Although OS X and OS 9 are completely different operating systems under the hood, Apple has tried to make OS X's interface as similar to OS 9's as possible while still being able to add functionality and make it look "new and improved." So if you're making the transition from OS 9, after a few hours of working in X you'll most likely be doing quite well. However, a few issues tend to be very confusing, both for users and for applications.
Documents folders Unless you used OS 9's Multiple Users feature (few people actually did), all of your Documents were stored in a folder called Documents at the root level of your hard drive. As described in Chapter 1, OS X uses a different Documents folder for each user, found inside /Users/username.
Unfortunately, many Classic applications (those written for OS 9) that require or access files in your Documents folder have problems with this location change. For example, as I explained in Chapter 9, if you have "Use preferences from home folder" checked in Classic preferences, the Classic Environment tells all Classic applications to use the Documents folder inside your user folder. If you haven't yet moved documents from the root level of your hard drive to your private user folder, Classic applications won't be able to find them. Conversely, if you don't have this option checked, Classic applications will look for documents in a folder at the root level of your hard drive (more specifically, the root level of the hard drive hosting your Classic System Folder). This presents a problem if you've moved your files into private user folder(s).
For these reasons, it's important to make sure that your Classic preferences and your Documents are set up congruently. I recommend moving documents to the appropriate user folder and then enabling the "Use preferences from home folder" option. (If you're the only user of your Mac, you can also place an alias to your personal Documents folder at the root level of your hard drive, and rename it Desktop Folder, so that Classic applications will always be able to locate documents.)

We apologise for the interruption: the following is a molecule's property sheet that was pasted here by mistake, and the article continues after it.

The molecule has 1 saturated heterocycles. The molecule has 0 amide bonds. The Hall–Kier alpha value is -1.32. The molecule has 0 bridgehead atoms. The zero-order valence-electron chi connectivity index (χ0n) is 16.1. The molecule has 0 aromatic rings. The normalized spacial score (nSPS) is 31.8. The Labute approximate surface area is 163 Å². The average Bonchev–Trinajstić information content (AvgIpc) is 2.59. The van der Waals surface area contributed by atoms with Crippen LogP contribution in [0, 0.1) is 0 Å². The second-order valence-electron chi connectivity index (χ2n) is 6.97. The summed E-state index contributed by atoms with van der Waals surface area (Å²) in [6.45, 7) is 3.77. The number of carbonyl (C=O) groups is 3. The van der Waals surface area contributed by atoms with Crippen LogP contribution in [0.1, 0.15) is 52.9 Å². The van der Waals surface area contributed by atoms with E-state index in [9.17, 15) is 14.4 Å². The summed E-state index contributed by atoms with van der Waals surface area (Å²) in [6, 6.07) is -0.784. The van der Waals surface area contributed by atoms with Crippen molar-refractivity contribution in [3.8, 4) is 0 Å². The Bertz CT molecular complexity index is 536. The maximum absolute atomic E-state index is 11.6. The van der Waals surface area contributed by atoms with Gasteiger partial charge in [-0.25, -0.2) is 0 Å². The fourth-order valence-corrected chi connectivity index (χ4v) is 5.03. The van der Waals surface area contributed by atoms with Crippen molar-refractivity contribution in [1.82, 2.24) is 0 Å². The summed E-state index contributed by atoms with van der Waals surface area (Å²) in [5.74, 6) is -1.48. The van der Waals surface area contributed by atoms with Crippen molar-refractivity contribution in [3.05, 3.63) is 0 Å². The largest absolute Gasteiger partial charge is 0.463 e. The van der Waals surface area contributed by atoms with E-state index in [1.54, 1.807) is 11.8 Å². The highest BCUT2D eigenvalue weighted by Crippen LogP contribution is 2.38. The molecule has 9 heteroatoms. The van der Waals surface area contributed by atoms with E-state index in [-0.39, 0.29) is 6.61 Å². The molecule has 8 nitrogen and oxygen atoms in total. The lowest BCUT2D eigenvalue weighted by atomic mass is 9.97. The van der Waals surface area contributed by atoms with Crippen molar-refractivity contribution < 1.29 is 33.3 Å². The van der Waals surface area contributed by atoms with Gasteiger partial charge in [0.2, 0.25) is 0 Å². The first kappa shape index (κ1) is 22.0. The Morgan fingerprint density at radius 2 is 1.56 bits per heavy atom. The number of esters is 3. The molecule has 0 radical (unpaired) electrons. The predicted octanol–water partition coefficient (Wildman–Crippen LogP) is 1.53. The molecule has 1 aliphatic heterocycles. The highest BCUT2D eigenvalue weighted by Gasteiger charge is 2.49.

File comments In both OS 9 and OS X, if you use the Finder's Get Info command on a file or folder, you can enter your own comments or notes about that item. However, for some reason that is beyond my comprehension, Apple decided that OS X shouldn't recognize OS 9 file comments (at least from the very first versions of OS X to the time of this writing). The comments still exist; it's just that OS X can't read them. Likewise, any comments you add in OS X will exist when booted into OS 9, but OS 9 can't read them.
Fortunately, a few third-party software solutions allow you to keep your comments when transitioning to OS X. The freeware Comment Converter and the shareware File Buddy (both from http://www.skytag.com/) will import your OS 9 file/folder comments into OS X. In the case of Comment Converter, you simply drag files and folders onto the application's icon, and it automatically transfers comments for you. (File Buddy will also do this, but because it's a multifunction utility, it takes a couple more steps.)
In addition, if you tend to boot into OS 9 and OS X, the shareware Comment Synch (http://preciousgem.dnsalias.com:90/preciousgem/index.html) will actually synchronize comments both ways—so that you can also view your OS X file comments in OS 9. (It also makes adding and editing comments easier by allowing you to do so within its own file browser, so you don't have to use the Finder's Get Info command.)
Translated file names OS X uses the standard Unicode character encoding for naming files, and for displaying those filenames. However, OS 9 uses proprietary character sets created/provided by Apple. If you save, copy, or rename a file on an HFS Plus (a.k.a., Mac OS Extended) volume while booted into OS 9, OS 9 automatically converts its filename to Unicode so that it will also work under OS X.
Unfortunately, when you later boot into OS X, sometimes you'll find that these converted filenames contain odd characters or weren't translated properly. This is most likely to happen when the OS 9 encoding used for a filename differs from the primary language of your OS 9 installation (for example, when you use an Asian-language character set on an English version of OS 9.)
If you experience this problem, Apple provides the File Name Encoding Repair Utility, which runs under OS X, that fixes these encoding problems. You simply drop a file, or a folder of files, onto the utility, select the correct encoding from the resulting dialog, and click Repair. For more information on this utility, and/or to download it, visit http://docs.info.apple.com/article.html?artnum=86182.